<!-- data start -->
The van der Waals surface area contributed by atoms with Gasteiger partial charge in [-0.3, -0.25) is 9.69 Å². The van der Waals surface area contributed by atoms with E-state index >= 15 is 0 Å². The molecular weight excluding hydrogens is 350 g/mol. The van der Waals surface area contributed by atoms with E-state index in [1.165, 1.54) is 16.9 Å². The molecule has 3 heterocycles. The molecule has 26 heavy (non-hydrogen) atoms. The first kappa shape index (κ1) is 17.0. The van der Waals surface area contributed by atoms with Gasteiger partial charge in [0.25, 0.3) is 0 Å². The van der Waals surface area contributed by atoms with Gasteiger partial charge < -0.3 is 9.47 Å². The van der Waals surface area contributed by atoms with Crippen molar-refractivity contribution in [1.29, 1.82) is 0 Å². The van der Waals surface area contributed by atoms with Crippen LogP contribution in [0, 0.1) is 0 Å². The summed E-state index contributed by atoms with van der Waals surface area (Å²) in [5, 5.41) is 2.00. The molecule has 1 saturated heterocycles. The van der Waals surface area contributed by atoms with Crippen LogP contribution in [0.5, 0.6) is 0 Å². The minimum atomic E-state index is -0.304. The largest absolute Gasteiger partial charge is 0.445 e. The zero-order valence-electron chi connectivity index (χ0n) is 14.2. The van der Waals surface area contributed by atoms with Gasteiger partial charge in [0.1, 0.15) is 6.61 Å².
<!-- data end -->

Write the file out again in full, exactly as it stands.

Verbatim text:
The van der Waals surface area contributed by atoms with Gasteiger partial charge in [-0.3, -0.25) is 9.69 Å². The van der Waals surface area contributed by atoms with E-state index >= 15 is 0 Å². The molecular weight excluding hydrogens is 350 g/mol. The van der Waals surface area contributed by atoms with E-state index in [1.165, 1.54) is 16.9 Å². The molecule has 3 heterocycles. The molecule has 26 heavy (non-hydrogen) atoms. The first kappa shape index (κ1) is 17.0. The van der Waals surface area contributed by atoms with Gasteiger partial charge in [0.25, 0.3) is 0 Å². The van der Waals surface area contributed by atoms with Gasteiger partial charge < -0.3 is 9.47 Å². The van der Waals surface area contributed by atoms with Crippen molar-refractivity contribution in [1.29, 1.82) is 0 Å². The van der Waals surface area contributed by atoms with Crippen LogP contribution in [0, 0.1) is 0 Å². The summed E-state index contributed by atoms with van der Waals surface area (Å²) in [5, 5.41) is 2.00. The molecule has 1 saturated heterocycles. The van der Waals surface area contributed by atoms with Crippen LogP contribution in [0.5, 0.6) is 0 Å². The minimum atomic E-state index is -0.304. The largest absolute Gasteiger partial charge is 0.445 e. The zero-order valence-electron chi connectivity index (χ0n) is 14.2. The van der Waals surface area contributed by atoms with Gasteiger partial charge in [0.1, 0.15) is 6.61 Å².